I was a pretty wild young lady. I was pregnant by the age of 14, and had experienced things most people don't until well into adulthood. I grew up too fast.
When my family found out I was pregnant they were extremely loving and supportive, but I experienced a lot of rejection from other kids at school, strangers, and church members. Many of my friend's parents would not let them associate with me because I was a bad influence.
I was not only pregnant very young, but I committed the crime of having a baby by a black man in the south. I remember walking through my neighborhood with my daughter in her stroller when an old "friend" hurled a very racist insult in my direction.
On the outside I appeared very responsible. I was a good mother. I worked, graduated from high school, and attended community college. My school adviser suggested that my test scores were so high that I should major in pre-science and go on to a medical career. He also suggested I find a 3rd shift job at a hotel, where I could study and earn money at the same time.
Thus started my career in the hotel industry. I loved my job. I met lots of interesting people. One of which was the security guard, a transy named Dee. She was an amazing person and taught me many things about overcoming rejection. We became very good friends. I will never forget her. I met a lot of "party people" through work too.
I was still living a lifestyle that I would later come to regret. I got pregnant (again) at 18. I had to make a change, and I needed to make it quickly. I couldn't live with Mom and Dad and raise 2 children. Leon and I had just begun dating. I had no idea where our relationship was headed. He lived over an hour away, so it was almost a long distance relationship.
I dropped out of community college, and worked at the hotel full-time. Leon and I decided to move in together. Later, we decided to get married and that I should stay home with the kids.
After I gave birth, I had some serious postpartum depression. Leon worked 2 jobs to make ends meet, so I was home alone most of the time. I channeled all of my regrets and loneliness into self loathing.
That fall Leon's son came to live with us full-time. I instantly became the mother of 3 at the age of 19. My stepson started kindergarten at the local school that year. He was a very difficult unhappy kid who didn't want to live with his step-mom. To say he was a handful is an understatement. I loved him and did what I could to show him as much, but I could never replace his mother and that pissed him off. I was overwhelmed.
As my hormones started to balance out, I found redemption from my self-hate in extreme religious conservatism. I felt that if I lived the rest of my life perfectly, I would be worthy of my salvation. I didn't believe that I was buying my way into heaven, but that I was "fixing" my past.
Meanwhile, my stepson was dealing with many emotional issues of his own. He stayed in the public school system for 2 years. He was angry and acted out so much in class that he was not even learning how to read.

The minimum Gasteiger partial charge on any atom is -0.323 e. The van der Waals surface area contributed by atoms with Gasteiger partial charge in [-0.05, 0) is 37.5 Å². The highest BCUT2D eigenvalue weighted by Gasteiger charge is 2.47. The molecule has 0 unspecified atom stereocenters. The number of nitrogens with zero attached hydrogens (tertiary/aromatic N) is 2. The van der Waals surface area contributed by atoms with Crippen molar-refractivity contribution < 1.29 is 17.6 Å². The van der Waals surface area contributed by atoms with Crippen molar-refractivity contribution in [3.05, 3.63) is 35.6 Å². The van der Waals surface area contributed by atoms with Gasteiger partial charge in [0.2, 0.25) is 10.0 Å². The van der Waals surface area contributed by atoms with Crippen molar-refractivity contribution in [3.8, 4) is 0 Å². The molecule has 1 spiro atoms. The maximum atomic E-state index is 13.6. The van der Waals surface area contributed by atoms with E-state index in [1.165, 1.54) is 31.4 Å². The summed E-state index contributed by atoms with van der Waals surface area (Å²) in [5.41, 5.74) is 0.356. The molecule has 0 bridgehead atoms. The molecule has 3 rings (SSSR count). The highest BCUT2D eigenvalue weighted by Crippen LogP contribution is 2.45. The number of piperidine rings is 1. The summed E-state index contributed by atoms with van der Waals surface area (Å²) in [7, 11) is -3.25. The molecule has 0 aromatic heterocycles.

I never planned to homeschool. I was very excited about Kelsea's first day of school and all of those other happy school memories that she'd have: field trips, plays, class parties, field days, etc.
However, the school put Kelsea into an English integration class. She was only 1 of 3 kids that spoke English in her classroom. The school reasoned that the English speaking children would help reinforce the language for the Spanish speaking children. Kelsea was doing most of her learning at home.
In fact, I spent so much time going over school work with the both of them, that the thought occurred to me that I could just keep them home and teach them myself. Then, we could have our happy little evenings together again, instead of wasting it on all the schoolwork they weren't getting at school.
Leon and I talked about homeschooling as an option. He was eager to pull them out of the system, I was still very reluctant. We even moved to get into a different school zone; but just after we moved-in, they rezoned the district and put us back at the old school.
My aunt homeschools her children and has a very happy family. I talked with her about homeschool options. She was very supportive and gave me a lot of encouragement and advice.
Eventually, I sent in my "notice of intent" and bought a bunch of school books. I was nervous, but we agreed we would only commit to doing it for one year. Of course, the first year was hard. I bought a "canned-curriculum" and spent every day reading the script that was given in the teacher books.
Two things happened that kept me going the next year. For one, my stepson started doing very well academically. He showed an aptitude for math, started reading on his own, even his handwriting improved dramatically. Second, his behavior took a whole new turn. He was no longer an angry little person. He still longed to live with his mom, but he was a completely different kid.
I did ditch the stuffy curriculum we were using and we moved on to more of an "unschooled" approach that worked well for the next few years. We used a curriculum for math, but I mostly used the library for our resources. We learned through everyday activities.
Despite how it may have seemed at the time, I didn't start homeschooling for religious reasons. It was more of a practical affair. Had the kids done well in school, I would never have ventured out to teach them on my own.
I do thank God for the turning point in my life. I'm still a conservative person, for the most part. I believe in family values and the fundamentals of my faith, but I'm no longer trying to pay penance for my past.